Tunisia, which has also started to exploit Nawara鈥檚 natural gas field, is guaranteed supply in a precarious financial situation

Algeria and Tunisia reach an agreement for gas supply until 2030

photo_camera AFP/SLIM ABID/PRESIDENCIA TUNEZ - Algerian President Abdelmadjid Tebboune receives his Tunisian counterpart Kais Saied in the capital, Algiers, on 2 February 2020

Algeria and Tunisia have concluded an agreement for the supply of gas until 2030. This was confirmed by the Tunisia's Energy and Mines Minister Mongi Marzouk after his meeting with his Algerian counterpart Mohamed Arkab. Two thirds of the gas that is consumed in Tunisia comes from Algeria, with which the small Maghreb country guarantees its supply for the next few years.  

According to Marzouk, the new contract - which will run until 2020 - could include a reduction in preferential prices. The last contract signed by both Maghreb countries - signed in 2009 - expired last December. Tunisia has experienced a progressive economic deterioration since 2011 and its financial situation has worsened in recent months. The two energy ministers stressed the need for both countries to cooperate more closely on different matters, especially in a period such as the current one marked by the international health crisis. They also stressed the importance that Tunisia, Algeria, Morocco and Libya work closely on electricity production and distribution. The Algerian minister reported last February that Algerian gas exports to Europe had fallen by 22% by 2019.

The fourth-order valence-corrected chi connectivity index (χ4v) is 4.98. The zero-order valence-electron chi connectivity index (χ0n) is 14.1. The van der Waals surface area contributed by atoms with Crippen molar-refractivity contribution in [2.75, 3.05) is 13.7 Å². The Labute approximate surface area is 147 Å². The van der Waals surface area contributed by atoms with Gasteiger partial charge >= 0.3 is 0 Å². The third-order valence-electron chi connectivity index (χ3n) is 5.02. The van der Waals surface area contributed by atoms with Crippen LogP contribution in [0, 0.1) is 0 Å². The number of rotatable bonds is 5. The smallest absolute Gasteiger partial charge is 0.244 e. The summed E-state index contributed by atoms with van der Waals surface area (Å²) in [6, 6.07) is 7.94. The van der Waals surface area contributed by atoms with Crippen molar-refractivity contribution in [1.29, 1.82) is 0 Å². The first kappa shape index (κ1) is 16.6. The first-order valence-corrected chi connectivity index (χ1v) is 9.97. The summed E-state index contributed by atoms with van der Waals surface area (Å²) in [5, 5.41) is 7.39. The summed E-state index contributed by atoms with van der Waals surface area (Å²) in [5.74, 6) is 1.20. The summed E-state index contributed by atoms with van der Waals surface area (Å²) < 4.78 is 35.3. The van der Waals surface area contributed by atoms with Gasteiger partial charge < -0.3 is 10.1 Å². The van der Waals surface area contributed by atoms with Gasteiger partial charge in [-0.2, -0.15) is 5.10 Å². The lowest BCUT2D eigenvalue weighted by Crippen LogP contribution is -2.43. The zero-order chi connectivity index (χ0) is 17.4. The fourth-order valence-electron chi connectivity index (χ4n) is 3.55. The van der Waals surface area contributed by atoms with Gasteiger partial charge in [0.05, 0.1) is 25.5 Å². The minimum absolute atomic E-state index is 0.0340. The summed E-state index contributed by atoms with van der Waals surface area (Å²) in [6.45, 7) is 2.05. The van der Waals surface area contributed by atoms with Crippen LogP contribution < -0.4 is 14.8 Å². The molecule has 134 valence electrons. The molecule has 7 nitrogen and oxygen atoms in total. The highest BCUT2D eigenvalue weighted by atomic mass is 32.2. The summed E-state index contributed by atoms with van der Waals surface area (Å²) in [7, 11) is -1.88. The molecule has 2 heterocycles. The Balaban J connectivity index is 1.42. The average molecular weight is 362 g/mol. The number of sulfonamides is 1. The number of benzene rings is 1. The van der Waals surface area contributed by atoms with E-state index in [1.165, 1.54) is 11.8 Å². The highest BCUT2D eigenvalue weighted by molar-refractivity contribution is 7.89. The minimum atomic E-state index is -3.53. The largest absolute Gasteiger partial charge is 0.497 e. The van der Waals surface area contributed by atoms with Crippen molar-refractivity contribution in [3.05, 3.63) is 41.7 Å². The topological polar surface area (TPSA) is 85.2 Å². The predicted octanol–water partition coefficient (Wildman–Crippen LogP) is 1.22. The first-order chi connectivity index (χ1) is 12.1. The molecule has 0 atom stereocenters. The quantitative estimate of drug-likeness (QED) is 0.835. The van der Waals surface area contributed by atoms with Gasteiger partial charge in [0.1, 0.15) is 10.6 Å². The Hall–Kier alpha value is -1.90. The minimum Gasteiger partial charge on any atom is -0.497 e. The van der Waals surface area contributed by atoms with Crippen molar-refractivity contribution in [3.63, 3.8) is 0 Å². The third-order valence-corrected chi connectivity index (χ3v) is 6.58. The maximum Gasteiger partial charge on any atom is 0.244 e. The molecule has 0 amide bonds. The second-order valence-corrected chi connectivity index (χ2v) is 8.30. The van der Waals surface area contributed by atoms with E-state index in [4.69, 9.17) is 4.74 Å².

On February 2, after the meeting between Algerian President Abdelmadjid Tebboune and Tunisian President Kais Saied, Algeria pledged to inject 150 million dollars in the Central Bank of Tunisia (BCT). Among other objectives, the loan will be used to maintain payment facilities for gas and hydrocarbon supplies, according to the Financial Afrik media. By 2014, Algeria had granted Tunisia financial assistance worth US$250 million.  

Logo de la compa帽铆a estatal de energ铆a Sonatrach en la sede de Argel
Tunisia begins to exploit Nawara's gas field

Efe news agency reported on Sunday that Tunisian authorities have begun mining Nawara鈥檚 gas field in the southern region of Tataouine. It is estimated that daily production will reach 2.7 million cubic meters per day, equivalent to 7,000 barrels of oil and 3,200 of liquefied natural gas, according to data from the state agency TAP. 

The field -discovered in 2006- will be managed by the Tunisian National Oil Company, ETAP, and the Austrian company OMV, both 50% shareholders, which invested 1.1 million euros. An investment that will double domestic gas production and reduce the energy and trade deficit by 20% and 7% respectively.  The trade deficit reached a record 19.4 billion dinars (6.8 billion dollars) in 2019, according to official statistics, and the energy deficit contributed to almost a third of this figure, according to Oxford Business Group.  

A 370-kilometer pipeline is expected to run from the field, carrying nearly 600,000 cubic meters per day from Nawara to Gabes, where a gas treatment plant is located, Efe reported.  

The national production of crude oil stood at the end of Fabruary at 273KT (Thousand tonne), down by 5% compared with February 2019, reads a report on the monthly energy situation for February 2020 published by the Ministry of Energy, Mining and Energy Transition. Exports of energy products recorded at the end of February 2020 a drop in value by 6% and an increase in imports in value by 11% according to the Web Manager Center and TAP.

Yacimiento de gas en Argelia

At the 15th annual conference of the Association of Tunisian Economists (ASECTU) held last June, several specialists had already warned of the drop in oil production in the country, which fell by 42% between 2010 and 2018, causing energy dependence to rise from 19% to 47% over the same period, Efe notes.

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